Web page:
What a Difference a Day Makes!

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Everyone has been there and done that! Fish bitting real good one day and not the next. The same goes for prospecting for gold. I had a couple days of dry runs and got up this morning with a gold nugget on my mind. I've been stomping the high grass and tops of hills in search of a new patch here of late. This morning swing'n my coil, on top of a hill and working my way down to the ditch and through and old small patch to get to the next hill. I picked up a very weak wire sound, I dug out a few inches of dirt and listened again. This time a much better target, 7" more the nugget was out of the schist clay. Needless to say 3 more came out of this old patch, my GPX 4000 was running super smooth coupled with the 12x15 Mono Commander, it's deadly! No patch, is dead until you are!!! Until our next hunt.





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I remember hearing a story about some old timers in NV who found a bunch of gold nuggets that were in blue clay. They were complaining about how hard they were to dig out. THAT blue clay turned out to be very rich in silver.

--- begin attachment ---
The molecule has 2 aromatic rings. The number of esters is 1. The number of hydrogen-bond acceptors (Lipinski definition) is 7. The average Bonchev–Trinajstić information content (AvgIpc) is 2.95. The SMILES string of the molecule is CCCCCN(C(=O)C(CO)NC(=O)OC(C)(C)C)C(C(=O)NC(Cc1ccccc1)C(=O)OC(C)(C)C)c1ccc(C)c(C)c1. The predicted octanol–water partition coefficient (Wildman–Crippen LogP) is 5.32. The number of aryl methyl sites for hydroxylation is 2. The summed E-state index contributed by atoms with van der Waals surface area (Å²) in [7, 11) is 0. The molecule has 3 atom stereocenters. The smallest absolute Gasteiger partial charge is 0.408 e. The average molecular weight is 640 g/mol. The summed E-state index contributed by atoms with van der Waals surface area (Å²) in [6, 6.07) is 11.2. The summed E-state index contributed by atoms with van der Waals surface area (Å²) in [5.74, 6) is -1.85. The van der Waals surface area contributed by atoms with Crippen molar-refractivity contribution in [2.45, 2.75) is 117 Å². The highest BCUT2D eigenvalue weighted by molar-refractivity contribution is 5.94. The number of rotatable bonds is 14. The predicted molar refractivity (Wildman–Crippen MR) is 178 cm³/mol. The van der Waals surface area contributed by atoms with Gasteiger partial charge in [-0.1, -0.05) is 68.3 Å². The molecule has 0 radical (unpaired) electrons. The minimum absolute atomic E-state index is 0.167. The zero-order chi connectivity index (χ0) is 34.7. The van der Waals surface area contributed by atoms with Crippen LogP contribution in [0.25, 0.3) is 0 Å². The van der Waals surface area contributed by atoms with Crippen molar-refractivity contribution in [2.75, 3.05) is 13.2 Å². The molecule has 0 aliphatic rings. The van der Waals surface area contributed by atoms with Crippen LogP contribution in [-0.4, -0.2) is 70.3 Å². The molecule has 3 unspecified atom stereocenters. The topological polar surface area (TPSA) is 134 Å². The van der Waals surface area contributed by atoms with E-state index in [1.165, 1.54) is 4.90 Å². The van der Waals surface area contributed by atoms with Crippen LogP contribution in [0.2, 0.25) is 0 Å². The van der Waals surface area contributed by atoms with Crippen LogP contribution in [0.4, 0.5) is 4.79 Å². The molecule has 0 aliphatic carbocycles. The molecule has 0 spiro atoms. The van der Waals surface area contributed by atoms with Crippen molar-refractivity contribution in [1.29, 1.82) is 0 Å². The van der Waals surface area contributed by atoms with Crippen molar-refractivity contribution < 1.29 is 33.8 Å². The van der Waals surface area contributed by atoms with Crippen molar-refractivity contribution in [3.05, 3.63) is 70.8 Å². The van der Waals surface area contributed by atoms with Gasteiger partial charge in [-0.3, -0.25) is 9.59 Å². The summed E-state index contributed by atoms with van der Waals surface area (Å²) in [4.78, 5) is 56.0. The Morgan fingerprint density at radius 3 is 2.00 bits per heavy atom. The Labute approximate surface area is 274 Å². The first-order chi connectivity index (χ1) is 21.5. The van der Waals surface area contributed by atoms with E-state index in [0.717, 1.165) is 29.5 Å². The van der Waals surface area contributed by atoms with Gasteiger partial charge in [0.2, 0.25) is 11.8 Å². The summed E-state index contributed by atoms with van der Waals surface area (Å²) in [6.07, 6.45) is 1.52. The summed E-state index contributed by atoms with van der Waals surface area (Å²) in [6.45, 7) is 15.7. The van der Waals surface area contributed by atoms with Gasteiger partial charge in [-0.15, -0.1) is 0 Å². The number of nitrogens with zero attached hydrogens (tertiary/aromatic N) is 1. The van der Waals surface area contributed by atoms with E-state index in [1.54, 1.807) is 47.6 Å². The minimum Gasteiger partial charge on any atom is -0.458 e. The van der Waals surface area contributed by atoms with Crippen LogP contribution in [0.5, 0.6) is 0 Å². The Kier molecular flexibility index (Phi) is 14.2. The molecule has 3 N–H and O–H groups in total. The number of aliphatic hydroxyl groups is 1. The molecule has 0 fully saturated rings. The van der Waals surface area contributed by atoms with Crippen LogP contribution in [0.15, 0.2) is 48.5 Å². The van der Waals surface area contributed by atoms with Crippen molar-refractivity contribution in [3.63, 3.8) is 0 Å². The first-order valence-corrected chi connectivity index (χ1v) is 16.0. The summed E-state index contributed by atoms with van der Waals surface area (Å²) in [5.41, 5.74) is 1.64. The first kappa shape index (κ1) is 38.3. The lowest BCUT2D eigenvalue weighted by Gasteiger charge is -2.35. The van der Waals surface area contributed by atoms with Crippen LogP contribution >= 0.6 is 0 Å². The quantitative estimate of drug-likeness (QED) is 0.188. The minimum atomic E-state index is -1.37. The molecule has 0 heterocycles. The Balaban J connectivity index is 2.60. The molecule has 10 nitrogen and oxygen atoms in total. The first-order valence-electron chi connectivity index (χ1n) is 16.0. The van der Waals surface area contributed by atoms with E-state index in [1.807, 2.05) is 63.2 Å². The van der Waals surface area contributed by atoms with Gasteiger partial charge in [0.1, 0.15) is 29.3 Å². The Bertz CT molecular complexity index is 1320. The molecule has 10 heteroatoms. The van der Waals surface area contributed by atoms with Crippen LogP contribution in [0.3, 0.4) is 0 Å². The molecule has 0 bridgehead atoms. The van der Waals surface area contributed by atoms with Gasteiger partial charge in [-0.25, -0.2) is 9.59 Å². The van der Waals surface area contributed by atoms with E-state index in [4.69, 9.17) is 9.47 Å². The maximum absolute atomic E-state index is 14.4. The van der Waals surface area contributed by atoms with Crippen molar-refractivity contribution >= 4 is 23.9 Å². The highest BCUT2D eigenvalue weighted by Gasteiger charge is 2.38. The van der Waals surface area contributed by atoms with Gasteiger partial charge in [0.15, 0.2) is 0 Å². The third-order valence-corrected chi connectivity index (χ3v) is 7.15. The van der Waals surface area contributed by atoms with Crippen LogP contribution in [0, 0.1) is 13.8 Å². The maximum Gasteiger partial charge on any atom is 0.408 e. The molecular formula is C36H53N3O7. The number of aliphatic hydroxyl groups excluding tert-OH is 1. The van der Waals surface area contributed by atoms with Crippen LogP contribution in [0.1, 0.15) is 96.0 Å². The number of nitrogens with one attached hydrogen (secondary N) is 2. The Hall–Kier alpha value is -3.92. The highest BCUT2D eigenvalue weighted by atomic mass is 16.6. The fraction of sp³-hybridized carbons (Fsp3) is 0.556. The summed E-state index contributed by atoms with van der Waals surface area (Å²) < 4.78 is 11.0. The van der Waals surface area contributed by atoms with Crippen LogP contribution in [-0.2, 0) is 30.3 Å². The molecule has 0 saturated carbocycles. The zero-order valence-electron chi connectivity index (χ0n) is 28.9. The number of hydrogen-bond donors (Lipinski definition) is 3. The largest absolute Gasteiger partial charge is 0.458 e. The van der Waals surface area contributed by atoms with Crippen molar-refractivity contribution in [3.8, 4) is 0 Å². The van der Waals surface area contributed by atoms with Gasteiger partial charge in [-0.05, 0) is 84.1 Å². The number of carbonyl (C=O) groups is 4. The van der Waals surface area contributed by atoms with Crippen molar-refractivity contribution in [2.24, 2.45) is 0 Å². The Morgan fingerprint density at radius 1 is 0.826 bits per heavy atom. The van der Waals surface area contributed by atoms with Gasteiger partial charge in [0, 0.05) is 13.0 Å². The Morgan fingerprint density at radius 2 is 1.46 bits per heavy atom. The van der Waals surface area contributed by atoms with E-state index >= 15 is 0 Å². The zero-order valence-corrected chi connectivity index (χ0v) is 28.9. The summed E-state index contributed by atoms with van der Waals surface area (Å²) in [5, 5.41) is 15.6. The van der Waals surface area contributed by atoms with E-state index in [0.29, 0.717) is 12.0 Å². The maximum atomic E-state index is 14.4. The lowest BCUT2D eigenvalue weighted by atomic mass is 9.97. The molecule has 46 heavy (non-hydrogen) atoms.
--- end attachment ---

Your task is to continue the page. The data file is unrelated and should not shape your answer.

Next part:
This may be what I read before (from http://abob.libs.uga.edu/bobk/bluclali.html)...

"I'm not exactly sure why Virginia City is America's favorite western town. It just isn't one place in history. Instead of a single era of development and change, there are actually four distinct and separate eras here. This makes things a bit confusing for the traveler although most people just browse around here for the better part of a day and sightsee without ever understanding the complexities.

The first phase of the town was during its discovery and early development. The second was created by the Big Bonanza and the Great Fire. The third phase was a long era of decline and survival during the beginning of the twentieth century. The fourth phase was the post-World War II tourism boom, an era that created its own imprint on what was left of the old Virginia City and continues to do so even today.

In the 1850s, gold was discovered nearby. Miners were aggravated by finding thick blue clay that clogged up their gold-washing equipment. Someone learned that the "blasted blue stuff" was silver ore laced with gold. The new place was named supposedly by James Finnimore from Virginia, who dropped a whiskey bottle and christened the place "Virgina."

Here's another version...


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